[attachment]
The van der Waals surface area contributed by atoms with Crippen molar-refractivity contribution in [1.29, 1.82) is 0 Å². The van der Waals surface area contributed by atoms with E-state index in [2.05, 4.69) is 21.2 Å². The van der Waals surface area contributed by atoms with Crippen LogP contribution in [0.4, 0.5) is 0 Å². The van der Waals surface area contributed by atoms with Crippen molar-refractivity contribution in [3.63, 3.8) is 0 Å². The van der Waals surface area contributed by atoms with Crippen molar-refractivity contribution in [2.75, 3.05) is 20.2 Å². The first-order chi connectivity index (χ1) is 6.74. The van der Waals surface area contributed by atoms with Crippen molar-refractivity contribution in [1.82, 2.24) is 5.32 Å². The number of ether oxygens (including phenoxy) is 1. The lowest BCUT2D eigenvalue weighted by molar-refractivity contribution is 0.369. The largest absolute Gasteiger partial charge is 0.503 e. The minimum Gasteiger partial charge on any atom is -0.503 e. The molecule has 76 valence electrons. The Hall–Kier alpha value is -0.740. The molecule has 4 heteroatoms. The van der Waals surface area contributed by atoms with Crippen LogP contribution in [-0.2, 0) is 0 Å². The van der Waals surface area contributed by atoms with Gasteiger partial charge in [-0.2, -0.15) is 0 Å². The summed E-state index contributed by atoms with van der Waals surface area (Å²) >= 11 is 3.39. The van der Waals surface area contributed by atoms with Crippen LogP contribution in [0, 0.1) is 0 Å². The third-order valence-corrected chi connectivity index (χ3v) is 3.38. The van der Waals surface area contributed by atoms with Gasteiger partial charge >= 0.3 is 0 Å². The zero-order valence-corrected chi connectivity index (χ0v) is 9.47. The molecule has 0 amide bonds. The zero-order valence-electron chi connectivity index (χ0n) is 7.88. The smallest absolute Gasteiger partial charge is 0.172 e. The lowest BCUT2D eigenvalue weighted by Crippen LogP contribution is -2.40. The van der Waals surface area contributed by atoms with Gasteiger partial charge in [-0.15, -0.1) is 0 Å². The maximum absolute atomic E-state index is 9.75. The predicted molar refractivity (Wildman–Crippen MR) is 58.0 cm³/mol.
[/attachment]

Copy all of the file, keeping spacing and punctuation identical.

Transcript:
The van der Waals surface area contributed by atoms with Crippen molar-refractivity contribution in [1.29, 1.82) is 0 Å². The van der Waals surface area contributed by atoms with E-state index in [2.05, 4.69) is 21.2 Å². The van der Waals surface area contributed by atoms with Crippen LogP contribution in [0.4, 0.5) is 0 Å². The van der Waals surface area contributed by atoms with Crippen molar-refractivity contribution in [3.63, 3.8) is 0 Å². The van der Waals surface area contributed by atoms with Crippen molar-refractivity contribution in [2.75, 3.05) is 20.2 Å². The first-order chi connectivity index (χ1) is 6.74. The van der Waals surface area contributed by atoms with Crippen molar-refractivity contribution in [1.82, 2.24) is 5.32 Å². The number of ether oxygens (including phenoxy) is 1. The lowest BCUT2D eigenvalue weighted by molar-refractivity contribution is 0.369. The largest absolute Gasteiger partial charge is 0.503 e. The minimum Gasteiger partial charge on any atom is -0.503 e. The molecule has 76 valence electrons. The Hall–Kier alpha value is -0.740. The molecule has 4 heteroatoms. The van der Waals surface area contributed by atoms with Crippen LogP contribution in [-0.2, 0) is 0 Å². The van der Waals surface area contributed by atoms with Gasteiger partial charge in [-0.2, -0.15) is 0 Å². The summed E-state index contributed by atoms with van der Waals surface area (Å²) >= 11 is 3.39. The van der Waals surface area contributed by atoms with Crippen LogP contribution in [0, 0.1) is 0 Å². The third-order valence-corrected chi connectivity index (χ3v) is 3.38. The van der Waals surface area contributed by atoms with Gasteiger partial charge >= 0.3 is 0 Å². The zero-order valence-corrected chi connectivity index (χ0v) is 9.47. The molecule has 0 amide bonds. The zero-order valence-electron chi connectivity index (χ0n) is 7.88. The smallest absolute Gasteiger partial charge is 0.172 e. The lowest BCUT2D eigenvalue weighted by Crippen LogP contribution is -2.40. The van der Waals surface area contributed by atoms with Gasteiger partial charge in [-0.15, -0.1) is 0 Å². The maximum absolute atomic E-state index is 9.75. The predicted molar refractivity (Wildman–Crippen MR) is 58.0 cm³/mol.